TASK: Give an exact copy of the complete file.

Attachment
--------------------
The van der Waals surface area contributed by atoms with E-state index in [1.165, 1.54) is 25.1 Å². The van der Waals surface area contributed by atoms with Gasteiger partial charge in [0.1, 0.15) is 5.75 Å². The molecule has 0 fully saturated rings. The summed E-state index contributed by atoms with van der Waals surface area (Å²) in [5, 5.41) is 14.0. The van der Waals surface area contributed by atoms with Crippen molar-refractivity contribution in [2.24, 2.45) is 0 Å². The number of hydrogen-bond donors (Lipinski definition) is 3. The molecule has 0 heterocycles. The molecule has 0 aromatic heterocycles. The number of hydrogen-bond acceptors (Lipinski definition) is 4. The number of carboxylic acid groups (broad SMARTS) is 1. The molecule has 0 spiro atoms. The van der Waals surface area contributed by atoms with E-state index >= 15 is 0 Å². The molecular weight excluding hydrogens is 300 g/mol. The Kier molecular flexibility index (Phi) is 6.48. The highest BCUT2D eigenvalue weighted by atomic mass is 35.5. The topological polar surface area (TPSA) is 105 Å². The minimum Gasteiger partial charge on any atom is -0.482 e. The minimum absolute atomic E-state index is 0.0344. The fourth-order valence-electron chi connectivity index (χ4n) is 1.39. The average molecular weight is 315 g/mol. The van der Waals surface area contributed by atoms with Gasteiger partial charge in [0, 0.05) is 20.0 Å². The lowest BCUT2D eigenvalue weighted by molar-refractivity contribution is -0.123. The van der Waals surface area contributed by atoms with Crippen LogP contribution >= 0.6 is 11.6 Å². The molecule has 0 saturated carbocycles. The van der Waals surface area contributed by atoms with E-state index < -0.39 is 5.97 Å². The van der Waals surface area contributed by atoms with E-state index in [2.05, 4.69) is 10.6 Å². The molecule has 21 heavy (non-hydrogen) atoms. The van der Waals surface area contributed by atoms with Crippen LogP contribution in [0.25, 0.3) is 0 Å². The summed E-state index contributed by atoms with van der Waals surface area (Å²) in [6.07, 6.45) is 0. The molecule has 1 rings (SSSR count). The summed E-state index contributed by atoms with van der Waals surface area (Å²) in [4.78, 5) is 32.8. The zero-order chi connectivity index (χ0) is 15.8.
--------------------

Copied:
The van der Waals surface area contributed by atoms with E-state index in [1.165, 1.54) is 25.1 Å². The van der Waals surface area contributed by atoms with Gasteiger partial charge in [0.1, 0.15) is 5.75 Å². The molecule has 0 fully saturated rings. The summed E-state index contributed by atoms with van der Waals surface area (Å²) in [5, 5.41) is 14.0. The van der Waals surface area contributed by atoms with Crippen molar-refractivity contribution in [2.24, 2.45) is 0 Å². The number of hydrogen-bond donors (Lipinski definition) is 3. The molecule has 0 heterocycles. The molecule has 0 aromatic heterocycles. The number of hydrogen-bond acceptors (Lipinski definition) is 4. The number of carboxylic acid groups (broad SMARTS) is 1. The molecule has 0 spiro atoms. The van der Waals surface area contributed by atoms with E-state index >= 15 is 0 Å². The molecular weight excluding hydrogens is 300 g/mol. The Kier molecular flexibility index (Phi) is 6.48. The highest BCUT2D eigenvalue weighted by atomic mass is 35.5. The topological polar surface area (TPSA) is 105 Å². The minimum Gasteiger partial charge on any atom is -0.482 e. The minimum absolute atomic E-state index is 0.0344. The fourth-order valence-electron chi connectivity index (χ4n) is 1.39. The average molecular weight is 315 g/mol. The van der Waals surface area contributed by atoms with Gasteiger partial charge in [0, 0.05) is 20.0 Å². The lowest BCUT2D eigenvalue weighted by molar-refractivity contribution is -0.123. The van der Waals surface area contributed by atoms with Crippen LogP contribution >= 0.6 is 11.6 Å². The molecule has 0 saturated carbocycles. The van der Waals surface area contributed by atoms with E-state index < -0.39 is 5.97 Å². The van der Waals surface area contributed by atoms with E-state index in [2.05, 4.69) is 10.6 Å². The molecule has 21 heavy (non-hydrogen) atoms. The van der Waals surface area contributed by atoms with Crippen LogP contribution in [0.25, 0.3) is 0 Å². The summed E-state index contributed by atoms with van der Waals surface area (Å²) in [6.07, 6.45) is 0. The molecule has 1 rings (SSSR count). The summed E-state index contributed by atoms with van der Waals surface area (Å²) in [4.78, 5) is 32.8. The zero-order chi connectivity index (χ0) is 15.8.